This building is one of the structures that I really wanted to visit. It has a very inventive architecture. The exhibits inside are free but I found them somewhat uninteresting. The main attraction is the collection of historical ships found outside that have been converted into living museums. This collection is very valuable.
We wanted to go to the Aquarium from the AMP tower but we had a hard time getting there. We saw a lot of the other attractions at Darling Harbor, but didn't go to any except the Aquarium. We looked at the little trolley-train that rode people around but I didn't want to fold up my grandmother's scooter to ride it.
The neatest thing I saw there was a drinking fountain where you could also fill water bottles.
We 'saw' Darling Harbour from the hop-on-hop-off bus, but it was at night so we couldn't see much of it. And we also saw some of it from the AMP Tower when we were having lunch. After lunch we went down to the Aquarium which is there, but we did not get to visit the Australian National Maritime Museum or do any of the other activities
Darling Harbour is what was a run-down dockland area, rebuilt back in the eighties at a cost of around a billion dollars, as a major attraction.
It has shops, restaurants, the Maritime Museum, an Australian wildlife park, an aquarium, the Chinese Garden, Powerhouse Museum plus the city's main exhibition centre. There's also the world's largest cinema screen at IMAX, plus theatres, and of course gambling, at Crown casino and Sydney Entertainmant Centre with its major shows.
it's adjacent to Chinatown and Paddy's Market and it's a short stroll into the city centre.
Darling Harbour has a lot more to offer than just a Harbour and restaurants, but it got parks, art and cultures, a beautiful bay with city skyline, and even a Wildlife world and an Aquarium.
After visiting Paddy Market, I walked to Chinese Garden, and took some pictures with Skyview Observation Wheel. I continued walking along Urban Stream, and stopped at Sydney Visitor Centre. The first time I saw the Cockle Bay, I thought it had stunning views of the bay with Pymont Bridge and the City skyline. I walked along the bay, and passed by restaurants, cubs, and shops at Harbourside Shopping Mall. Before I crossed the Pyrmont Bridge, I saw Australian National Maritime Museum and outdoor display of submarine. When I crossed the bridge, I saw Sydney Wildlife World and Sydney Aquarium, but I did not visit them. I exprienced the Pyrmont Bridge swung to another end to let a ferry went into Cockle Bay. After I crossed the bridge, I saw this beautiful asian restaurant named "Chinta Ria" meaning " "Temple of Love" in English. I belived this restaurant is opened by someone from Southeast Asia as its name is either Malay or Indonesian origin.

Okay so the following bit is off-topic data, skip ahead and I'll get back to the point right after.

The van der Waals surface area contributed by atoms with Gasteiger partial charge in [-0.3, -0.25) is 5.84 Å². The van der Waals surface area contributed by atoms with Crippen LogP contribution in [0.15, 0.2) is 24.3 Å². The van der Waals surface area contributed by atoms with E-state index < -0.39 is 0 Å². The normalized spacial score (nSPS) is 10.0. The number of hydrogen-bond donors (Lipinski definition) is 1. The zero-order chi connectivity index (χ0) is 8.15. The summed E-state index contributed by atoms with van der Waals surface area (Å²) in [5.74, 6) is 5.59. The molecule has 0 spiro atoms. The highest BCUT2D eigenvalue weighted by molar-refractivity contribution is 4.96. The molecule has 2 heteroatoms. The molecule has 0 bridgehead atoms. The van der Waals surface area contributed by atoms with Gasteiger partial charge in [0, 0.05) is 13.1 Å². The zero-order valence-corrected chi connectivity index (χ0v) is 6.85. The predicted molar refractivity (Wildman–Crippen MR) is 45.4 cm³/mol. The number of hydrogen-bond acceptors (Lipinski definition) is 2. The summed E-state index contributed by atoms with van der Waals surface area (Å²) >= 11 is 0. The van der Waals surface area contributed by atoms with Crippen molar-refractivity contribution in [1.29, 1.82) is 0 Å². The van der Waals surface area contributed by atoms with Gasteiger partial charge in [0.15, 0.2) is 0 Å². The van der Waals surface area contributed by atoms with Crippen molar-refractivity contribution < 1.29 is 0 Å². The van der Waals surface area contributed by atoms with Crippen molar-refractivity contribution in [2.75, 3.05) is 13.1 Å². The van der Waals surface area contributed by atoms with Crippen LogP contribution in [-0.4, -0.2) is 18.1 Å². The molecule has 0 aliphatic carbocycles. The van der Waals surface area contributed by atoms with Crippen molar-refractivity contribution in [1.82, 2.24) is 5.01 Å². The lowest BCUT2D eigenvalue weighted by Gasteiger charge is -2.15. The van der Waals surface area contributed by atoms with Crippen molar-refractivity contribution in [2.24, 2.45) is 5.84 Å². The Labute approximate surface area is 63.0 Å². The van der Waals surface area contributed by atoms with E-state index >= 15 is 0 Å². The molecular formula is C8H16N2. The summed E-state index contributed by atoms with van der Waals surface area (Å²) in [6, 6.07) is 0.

Please visit the website to download its map,and discover more place to explore.
We had just finished exploring China Town and decided to just walk as I enjoy doing in any city.
Located in Darling Harbour was this Outback Center promoting Outback Australia and Aboriginal Culture. The center has a wide range of outback and aborigal art for sale. The part I enjoyed most was their "Sounds of the Outback".
The story takes place in the outback and is told by a young man and his son who perform the various stories with a wide range of " didjeridoos". The performance is breathtaking with a projector on the background projecting all the beautiful views of the outback.
I can not recall the young man's name, but his story was quite compelling. Living in Sydney alone with his mother, after his father abandoned them, he got into a lot of trouble and his mother shipped him to his grandparent's home who lived in the outback. He learned about his culture and how to tell stories with his didjeridoo. After many years of studying the didjeridoo and how to tell these stories, he realized how important his culture and heritage were for him and how he wanted to conserve it for his children. As part of his conservation, he is now part of the "Sounds of the Outback". His performances are free and he doesn't recieve any payment from the Outback Center, so he does ask for a small donation to support himself and his family.
If you find yourself in Darling Harbour, make it a point to come by and see this fantastic performance.